Nature inspires me often when I am creating my artwork. The vibrant colors of florals are captured in many of my painting. Besides florals, I also enjoy exploring other subjects including: fruit, trees, birds, and other wildlife. The beauty that can be found outdoors is amazing to me and I am continuously exploring this subject as I grow as an artist.”
Edmonton has one of the longest urban stretches of River Valley Parkland in an urban area in North America. Having grown up in Edmonton I would often hike and bike in the river valley. Decades later I still enjoy exploring and painting some of these places as a tangible reminder that one does not need to go far in order to enjoy some great parkland and scenery. It may not be the same as a mountain vista, but the terrain and beauty that the river valley offers can be equally enjoyed especially so close to home.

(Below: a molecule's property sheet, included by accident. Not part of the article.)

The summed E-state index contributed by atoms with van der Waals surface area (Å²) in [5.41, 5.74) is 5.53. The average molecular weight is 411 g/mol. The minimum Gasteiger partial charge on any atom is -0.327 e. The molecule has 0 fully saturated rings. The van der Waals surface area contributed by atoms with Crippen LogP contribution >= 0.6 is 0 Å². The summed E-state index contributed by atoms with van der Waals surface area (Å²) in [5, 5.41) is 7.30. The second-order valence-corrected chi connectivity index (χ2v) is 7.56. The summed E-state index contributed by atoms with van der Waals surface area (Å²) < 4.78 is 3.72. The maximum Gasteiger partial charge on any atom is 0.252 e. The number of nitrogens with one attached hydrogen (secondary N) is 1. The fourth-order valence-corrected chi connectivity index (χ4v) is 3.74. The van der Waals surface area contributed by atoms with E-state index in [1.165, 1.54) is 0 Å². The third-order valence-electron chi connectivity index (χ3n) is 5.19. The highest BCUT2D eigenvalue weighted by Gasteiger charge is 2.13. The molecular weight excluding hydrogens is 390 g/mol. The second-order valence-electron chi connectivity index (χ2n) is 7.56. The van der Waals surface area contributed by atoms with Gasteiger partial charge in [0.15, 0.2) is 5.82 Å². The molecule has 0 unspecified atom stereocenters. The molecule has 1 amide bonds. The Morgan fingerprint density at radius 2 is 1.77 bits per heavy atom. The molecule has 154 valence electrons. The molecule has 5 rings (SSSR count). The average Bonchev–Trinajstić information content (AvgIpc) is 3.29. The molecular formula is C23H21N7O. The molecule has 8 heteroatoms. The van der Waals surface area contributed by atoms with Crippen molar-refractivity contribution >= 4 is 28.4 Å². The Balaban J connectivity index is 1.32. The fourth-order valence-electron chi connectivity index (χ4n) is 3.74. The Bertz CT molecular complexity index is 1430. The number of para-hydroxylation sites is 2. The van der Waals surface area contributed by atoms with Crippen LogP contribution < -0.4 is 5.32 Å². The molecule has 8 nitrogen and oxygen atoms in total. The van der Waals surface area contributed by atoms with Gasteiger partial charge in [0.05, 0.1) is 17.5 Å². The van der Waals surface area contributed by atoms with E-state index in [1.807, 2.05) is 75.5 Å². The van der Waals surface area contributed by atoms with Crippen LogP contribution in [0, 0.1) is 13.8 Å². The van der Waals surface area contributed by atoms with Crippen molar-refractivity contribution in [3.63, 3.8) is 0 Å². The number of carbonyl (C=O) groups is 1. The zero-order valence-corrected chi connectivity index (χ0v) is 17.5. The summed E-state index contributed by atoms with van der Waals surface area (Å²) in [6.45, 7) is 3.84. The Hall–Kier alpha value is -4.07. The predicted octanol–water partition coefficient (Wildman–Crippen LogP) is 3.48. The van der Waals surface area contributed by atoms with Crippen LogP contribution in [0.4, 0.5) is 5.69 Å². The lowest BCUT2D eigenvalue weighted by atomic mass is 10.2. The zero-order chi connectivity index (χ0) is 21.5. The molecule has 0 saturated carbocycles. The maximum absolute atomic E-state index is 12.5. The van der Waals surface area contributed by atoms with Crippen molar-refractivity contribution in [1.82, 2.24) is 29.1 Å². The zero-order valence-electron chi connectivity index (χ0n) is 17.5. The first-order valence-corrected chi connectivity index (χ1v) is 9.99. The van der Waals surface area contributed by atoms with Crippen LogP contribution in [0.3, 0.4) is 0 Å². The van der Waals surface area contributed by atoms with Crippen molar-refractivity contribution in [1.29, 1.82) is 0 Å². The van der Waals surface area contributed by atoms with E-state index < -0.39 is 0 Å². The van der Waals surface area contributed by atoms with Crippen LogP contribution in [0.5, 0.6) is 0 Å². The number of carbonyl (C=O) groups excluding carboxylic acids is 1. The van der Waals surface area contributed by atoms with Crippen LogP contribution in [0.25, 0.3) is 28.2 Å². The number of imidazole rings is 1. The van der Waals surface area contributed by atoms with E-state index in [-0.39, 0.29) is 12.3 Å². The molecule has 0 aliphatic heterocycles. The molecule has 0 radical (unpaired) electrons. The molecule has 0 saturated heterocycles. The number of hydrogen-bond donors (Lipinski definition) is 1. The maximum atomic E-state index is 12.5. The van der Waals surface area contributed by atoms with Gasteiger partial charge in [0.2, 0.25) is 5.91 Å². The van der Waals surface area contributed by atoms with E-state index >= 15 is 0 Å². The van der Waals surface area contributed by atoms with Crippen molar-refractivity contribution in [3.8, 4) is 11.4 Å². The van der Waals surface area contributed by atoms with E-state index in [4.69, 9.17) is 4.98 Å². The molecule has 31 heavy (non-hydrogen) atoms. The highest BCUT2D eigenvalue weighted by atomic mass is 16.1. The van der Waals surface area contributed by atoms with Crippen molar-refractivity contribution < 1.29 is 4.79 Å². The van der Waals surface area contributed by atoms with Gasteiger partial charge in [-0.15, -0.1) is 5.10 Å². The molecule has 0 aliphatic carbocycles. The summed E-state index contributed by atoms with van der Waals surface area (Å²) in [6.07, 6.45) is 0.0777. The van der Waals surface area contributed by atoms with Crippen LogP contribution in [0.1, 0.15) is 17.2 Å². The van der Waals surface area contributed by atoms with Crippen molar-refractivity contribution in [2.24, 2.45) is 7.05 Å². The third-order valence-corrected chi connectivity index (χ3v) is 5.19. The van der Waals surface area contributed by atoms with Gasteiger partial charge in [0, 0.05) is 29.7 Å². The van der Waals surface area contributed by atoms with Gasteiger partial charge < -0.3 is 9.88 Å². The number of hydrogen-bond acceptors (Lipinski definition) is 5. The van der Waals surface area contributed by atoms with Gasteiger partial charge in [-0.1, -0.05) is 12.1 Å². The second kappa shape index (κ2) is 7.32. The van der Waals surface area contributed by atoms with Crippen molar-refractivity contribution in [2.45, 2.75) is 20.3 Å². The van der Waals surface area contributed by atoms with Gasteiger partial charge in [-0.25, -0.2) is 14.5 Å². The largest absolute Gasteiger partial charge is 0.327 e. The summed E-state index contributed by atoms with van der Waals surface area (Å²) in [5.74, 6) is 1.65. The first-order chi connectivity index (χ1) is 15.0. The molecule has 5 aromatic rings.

As an Alberta based artist with a career spanning over 20 years, I’m particularly known for my urban landscapes, which aim for luminosity, welcoming moods, and evocative night scenes. However, after traveling extensively throughout the wilderness areas of Alberta, BC, and the Territories, I became alarmed by the disturbance and impact on wildlife and their habitat from residential, industrial and recreational activities, even in the remotest areas. I am convinced we need to protect habitat and corridors for flora and fauna, and believe that organizations such as the EALT are critical to the successful survival of wildlife and plant species.